Go to to find out how you can help end poverty in Africa.

4. Fight for clean water. Do you know that diarrhea is one of the leading causes of death in developing countries, due to sever dehydration and lack of proper nutrition? Across the world, 884 million people do not have access to clean water and 2.5 billion do not have access to adequate sanitation. Access to clean drinking water and basic sanitation facilities could transform the lives of millions in the world's poorest countries. Universal access to water and sanitation could prevent thousands of child deaths and free up hours each day for women and children to go to work or school. This is especially true for girls -- studies show that girls are 12% more likely to go to school if water is available within a 15-minute walk rather than a one hour's walk.

Investing in water and sanitation is also smart economically. Every $1 spent on water and sanitation generates the equivalent of $8 in saved time, increased productivity and reduced health care costs.

Go to to find out how you can help provide the simplest of necessities to those without it.

5. Fight for truth. Alas, more often then not we need to come to terms with the issues that are closer to home. We live in a society that tells us that the brand of clothing, the clarity of our skin, the car in our driveway, and title on our business card is what defines our worth. And yet, on the inside of our cookie-cutter homes, we're direly lonely. We're in debt. We're self-loathing. So: fight for the simplistic truth that resides within ourselves. Fight for time with our families. Fight for an un-blinded perspective on our money, our credit cards, our mortgages. Fight for a new appreciation and respect for our natural surroundings. Fight for personal health, for unpreserved food, for able feet beneath our legs. Fight for something that matters.

And then, after you fight for all that, and you still feel the undying need to stand against our President....then by all means: tell your kids to sit and watch the Disney channel for six hours. I’m sure the rest of the world will be so proud of you.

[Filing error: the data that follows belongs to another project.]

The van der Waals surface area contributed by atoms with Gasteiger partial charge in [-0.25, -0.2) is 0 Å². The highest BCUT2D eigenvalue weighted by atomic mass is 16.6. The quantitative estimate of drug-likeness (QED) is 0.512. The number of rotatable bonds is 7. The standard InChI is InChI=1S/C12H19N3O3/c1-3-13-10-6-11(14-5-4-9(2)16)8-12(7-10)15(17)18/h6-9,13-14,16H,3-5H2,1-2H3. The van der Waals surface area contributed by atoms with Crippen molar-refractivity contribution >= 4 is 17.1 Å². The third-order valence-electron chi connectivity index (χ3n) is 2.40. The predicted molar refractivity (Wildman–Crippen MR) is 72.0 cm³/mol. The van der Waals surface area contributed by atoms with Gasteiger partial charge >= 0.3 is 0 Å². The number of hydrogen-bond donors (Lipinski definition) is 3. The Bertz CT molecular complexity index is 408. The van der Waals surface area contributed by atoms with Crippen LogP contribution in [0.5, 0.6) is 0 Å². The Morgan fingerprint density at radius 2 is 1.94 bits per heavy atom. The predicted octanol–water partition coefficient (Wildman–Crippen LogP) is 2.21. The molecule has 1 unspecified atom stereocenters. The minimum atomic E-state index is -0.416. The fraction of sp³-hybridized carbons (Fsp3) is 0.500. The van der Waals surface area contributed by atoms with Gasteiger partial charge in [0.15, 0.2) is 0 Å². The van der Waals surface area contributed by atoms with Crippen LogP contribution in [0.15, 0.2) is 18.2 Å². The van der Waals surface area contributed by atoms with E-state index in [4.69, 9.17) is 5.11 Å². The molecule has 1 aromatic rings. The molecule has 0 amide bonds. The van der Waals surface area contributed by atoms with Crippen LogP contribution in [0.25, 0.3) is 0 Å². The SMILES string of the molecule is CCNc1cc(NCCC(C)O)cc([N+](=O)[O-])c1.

Wednesday, April 29, 2009

The Persuit of Love

I don’t think pursuing love, although it is usually blatantly unrequited, qualifies as masochism. Yes, at times it hurts as though someone just slammed their foot into your chest, and you’re still expected to breathe like nothing happened. Yes, sometimes the pain creeps up slowly, until one morning you wake up and realize you’re paralyzed with inexorable fear of putting yourself out in the world.

But the lottery-like success: the success of finding love is like a million euphoric moments squeezed into a time/space vortex, where nothing else matters, and nothing else ever will. The usual fatalist end-of-the-world notions are sucked into a black hole, not to be seen within this moment in time. The lover’s words, the long kisses, the assurance of self-affirmation…

It’s bliss. Pure, unadulterated, undeniable bliss.

So what I don’t understand is why everyone goes through the concepts of love like class registration.

Oh, I’ll try this one just to see if I like it.
Eh, this one seems nice and I could use the units, so, why not.
I’ll probably drop this one after three weeks, but that’s not my problem.

I hate serial dating. And I’m so sick of people who commit within a week, and change their mind in a month. No more hook-ups, no more short-term fixes, no more indecisive absurdity.